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Lietzke makes final PGA Tour appearance

Bruce Lietzke was still in the prime of his career in 1988 when he chose to reduce his PGA Tour schedule.

The oldest of his two children was about to begin school, ending the days of his family traveling with him. And he knew the senior tour was only 13 years away.

``That justified me making my decision to reduce my schedule. That was the plan with the senior tour in the far distance,'' Lietzke said Wednesday.

``I had some guilt feelings about reducing my schedule, when I was still very competitive and passing up big paychecks. But that wasn't my No. 1 priority. My family was, and my focus was to at home as much as I could.''

This week, with both of his kids in high school, Lietzke plays the final event of his 26-year PGA Tour career in the MasterCard Colonial, about 45 minutes from his Dallas home and where he has won twice.

Lietzke, a 13-time PGA Tour winner, turns 50 on July 18. Two days later, will make his long-awaited senior debut in the SBC Senior Open at Kemper Lakes just outside of Chicago.

While Lietzke closes out his PGA Tour career this week, Phil Mickelson tries to become the only person other than Ben Hogan to win consecutive titles at Colonial.

Last year, Mickelson overcame a seven-stroke deficit in his final nine holes. His closing 7-under 63 included five birdies on the back nine, while third-round leader Stewart Cink had bogeys on five of his last 14 holes.

``I certainly didn't think I had a shot at the turn,'' Mickelson said. ``I really didn't try to win on the backside. I was just trying to play a good back nine.''

Cink finished about an hour after Mickelson with bogeys on three of the last four holes to end up two strokes behind.

Mickelson said the way he won the 2000 Colonial changed his approach.

``I learned a lot from last year, and that was really to not focus so much on winning and not worry about winning as much,'' he said. ``And to keep trying to score as low as possible.''

This year, Mickelson has finished in the top three in six of 12 events. He won the Buick Invitational in February, and is coming off a 28th-place showing last week in the Verizon Byron Nelson Classic, where he followed an opening 2-over 72 with rounds of 66, 68 and 66.

For Lietzke, the setting for his final PGA Tour event is fitting, as is that for his first event on the senior tour.

``This is the very top of my list of tournaments I've played. This is a great week to finish off,'' Lietzke said. ``Kemper Lakes in Chicago ... it's a great course, a great town. That turned out to be a no-brainer, a very easy decision to make that my first one.''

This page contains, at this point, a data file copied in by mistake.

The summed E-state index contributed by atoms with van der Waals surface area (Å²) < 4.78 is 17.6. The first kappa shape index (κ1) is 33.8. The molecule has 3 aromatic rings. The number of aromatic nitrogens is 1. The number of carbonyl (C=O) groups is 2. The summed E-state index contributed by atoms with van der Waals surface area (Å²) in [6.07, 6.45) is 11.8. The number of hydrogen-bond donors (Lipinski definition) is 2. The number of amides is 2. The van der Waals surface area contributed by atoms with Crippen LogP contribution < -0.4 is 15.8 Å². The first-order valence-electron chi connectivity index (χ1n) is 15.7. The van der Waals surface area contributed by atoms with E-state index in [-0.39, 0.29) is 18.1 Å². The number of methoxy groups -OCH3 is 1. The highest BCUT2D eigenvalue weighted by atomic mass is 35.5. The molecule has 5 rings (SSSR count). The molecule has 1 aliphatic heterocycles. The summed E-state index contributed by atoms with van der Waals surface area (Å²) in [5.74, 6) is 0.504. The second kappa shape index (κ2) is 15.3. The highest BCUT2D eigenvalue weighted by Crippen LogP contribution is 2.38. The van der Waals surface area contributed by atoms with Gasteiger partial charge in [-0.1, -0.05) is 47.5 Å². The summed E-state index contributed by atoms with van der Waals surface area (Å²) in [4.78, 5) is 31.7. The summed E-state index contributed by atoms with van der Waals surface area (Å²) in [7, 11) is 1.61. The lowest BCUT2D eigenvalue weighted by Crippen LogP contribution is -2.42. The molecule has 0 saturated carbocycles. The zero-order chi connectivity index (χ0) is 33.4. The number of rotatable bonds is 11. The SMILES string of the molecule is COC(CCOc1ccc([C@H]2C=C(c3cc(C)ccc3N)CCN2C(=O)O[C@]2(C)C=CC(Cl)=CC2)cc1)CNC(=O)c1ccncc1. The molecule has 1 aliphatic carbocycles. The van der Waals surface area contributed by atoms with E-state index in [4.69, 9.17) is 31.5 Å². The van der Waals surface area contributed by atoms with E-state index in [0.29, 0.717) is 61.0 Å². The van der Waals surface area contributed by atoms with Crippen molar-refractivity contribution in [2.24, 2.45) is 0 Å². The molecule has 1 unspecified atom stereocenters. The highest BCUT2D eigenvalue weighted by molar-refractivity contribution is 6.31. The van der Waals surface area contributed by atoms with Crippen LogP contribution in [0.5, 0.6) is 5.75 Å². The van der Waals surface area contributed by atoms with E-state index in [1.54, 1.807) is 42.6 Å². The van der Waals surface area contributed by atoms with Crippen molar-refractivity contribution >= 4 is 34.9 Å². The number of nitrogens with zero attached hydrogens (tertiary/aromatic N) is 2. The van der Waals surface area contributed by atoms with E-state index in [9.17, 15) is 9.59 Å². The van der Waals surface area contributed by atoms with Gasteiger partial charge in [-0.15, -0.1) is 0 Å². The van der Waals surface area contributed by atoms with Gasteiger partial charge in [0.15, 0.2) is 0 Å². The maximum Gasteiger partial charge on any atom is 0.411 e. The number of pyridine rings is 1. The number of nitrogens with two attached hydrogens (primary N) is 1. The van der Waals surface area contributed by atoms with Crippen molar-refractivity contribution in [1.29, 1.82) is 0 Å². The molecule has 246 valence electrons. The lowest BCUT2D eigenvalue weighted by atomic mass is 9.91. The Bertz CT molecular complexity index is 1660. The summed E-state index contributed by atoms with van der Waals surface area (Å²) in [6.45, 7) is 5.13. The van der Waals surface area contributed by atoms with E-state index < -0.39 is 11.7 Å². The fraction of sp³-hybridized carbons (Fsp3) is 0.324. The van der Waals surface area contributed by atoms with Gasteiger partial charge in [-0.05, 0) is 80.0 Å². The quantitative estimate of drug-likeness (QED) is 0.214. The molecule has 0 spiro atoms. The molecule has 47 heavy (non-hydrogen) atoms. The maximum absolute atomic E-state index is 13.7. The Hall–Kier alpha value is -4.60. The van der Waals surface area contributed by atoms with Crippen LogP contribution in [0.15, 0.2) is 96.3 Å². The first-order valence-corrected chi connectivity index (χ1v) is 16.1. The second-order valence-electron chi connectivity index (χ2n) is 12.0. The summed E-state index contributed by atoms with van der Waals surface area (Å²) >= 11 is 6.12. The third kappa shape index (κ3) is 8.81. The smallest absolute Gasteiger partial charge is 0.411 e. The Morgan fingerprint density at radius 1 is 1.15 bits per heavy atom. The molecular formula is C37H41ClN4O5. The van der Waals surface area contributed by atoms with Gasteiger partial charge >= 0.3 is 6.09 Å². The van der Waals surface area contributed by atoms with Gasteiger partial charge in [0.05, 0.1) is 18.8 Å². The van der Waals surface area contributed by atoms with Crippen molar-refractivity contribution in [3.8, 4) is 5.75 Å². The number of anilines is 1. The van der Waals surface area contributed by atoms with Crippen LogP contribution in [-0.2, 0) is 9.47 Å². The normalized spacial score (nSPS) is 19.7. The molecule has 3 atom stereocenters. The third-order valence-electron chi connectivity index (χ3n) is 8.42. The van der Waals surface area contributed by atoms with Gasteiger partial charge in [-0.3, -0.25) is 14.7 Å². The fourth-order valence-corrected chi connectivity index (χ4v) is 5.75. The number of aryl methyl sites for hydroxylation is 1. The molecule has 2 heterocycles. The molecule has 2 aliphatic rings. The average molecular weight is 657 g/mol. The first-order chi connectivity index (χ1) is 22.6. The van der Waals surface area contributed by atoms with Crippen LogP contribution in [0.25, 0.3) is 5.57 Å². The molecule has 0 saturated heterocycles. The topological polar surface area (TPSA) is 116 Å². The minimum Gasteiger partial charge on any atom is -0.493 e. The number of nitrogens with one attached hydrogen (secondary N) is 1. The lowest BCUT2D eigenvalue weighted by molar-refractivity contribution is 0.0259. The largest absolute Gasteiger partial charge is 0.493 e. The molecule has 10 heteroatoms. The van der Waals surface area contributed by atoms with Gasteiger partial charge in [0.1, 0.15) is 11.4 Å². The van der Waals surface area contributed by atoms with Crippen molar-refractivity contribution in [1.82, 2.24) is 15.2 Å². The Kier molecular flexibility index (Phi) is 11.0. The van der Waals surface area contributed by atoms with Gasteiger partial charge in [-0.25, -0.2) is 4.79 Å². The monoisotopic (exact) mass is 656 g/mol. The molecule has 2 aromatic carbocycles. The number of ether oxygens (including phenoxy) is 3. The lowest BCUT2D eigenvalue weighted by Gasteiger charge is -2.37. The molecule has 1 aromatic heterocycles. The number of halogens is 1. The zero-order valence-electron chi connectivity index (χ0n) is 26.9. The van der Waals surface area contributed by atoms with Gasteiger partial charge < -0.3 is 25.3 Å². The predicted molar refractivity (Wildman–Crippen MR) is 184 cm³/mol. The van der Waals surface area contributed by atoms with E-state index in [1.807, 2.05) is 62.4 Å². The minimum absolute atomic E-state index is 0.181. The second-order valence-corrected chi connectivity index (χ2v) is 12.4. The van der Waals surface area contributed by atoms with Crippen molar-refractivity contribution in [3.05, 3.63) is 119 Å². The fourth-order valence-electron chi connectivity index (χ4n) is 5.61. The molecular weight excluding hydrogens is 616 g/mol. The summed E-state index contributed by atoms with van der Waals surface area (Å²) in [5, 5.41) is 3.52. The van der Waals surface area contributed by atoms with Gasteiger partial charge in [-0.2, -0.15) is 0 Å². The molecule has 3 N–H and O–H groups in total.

Lietzke has won only twice on the PGA Tour since going to a limited schedule, 1992 at Colonial and 1994 at the Las Vegas Invitational. He played 16-20 events each year from 1989-96, but hasn't played in more than 10 a year since then.

While he has played in only one other tournament this year, failing to make the cut in the Bob Hope Chrysler Classic in February, Lietzke hasn't had much time to reminisce about his PGA Tour career while preparing for the senior tour.

``When I'm done (at Colonial), I will probably do some reflecting then, and get a lot of satisfaction out of the things I've done and the years I've played in a career that I expected to last about 10 years,'' he said. ``I remember going to qualifying in 1975 and having just little goals, like making a cut, making a check.''

In the 26 years since, he has made nearly $6.5 million (ranked 45th on the PGA Tour list) and was in the top 20 on the money list eight times.

Lietzke plans to play about nine senior events this year, and by time his daughter graduates high school in 2004, he plans to be playing 26-28 tournaments a year for the first time since the mid-1980s.

``I will still go my own pace, and that's usually very unhurried,'' he said.

Divots: Davis Love III withdrew because of continued problems with his neck. He hasn't played since April 15. ... Robert Damron, who won the Nelson Classic in nearby Irving last week in a four-hole playoff against Scott Verplank for his first PGA Tour victory, got a congratulatory call Wednesday from Arnold Palmer, a family friend. ``He said he was impressed with the tournament, and not just with the way I played. He said he was impressed with the way I carried myself,'' Damron said. ``That was nice.''


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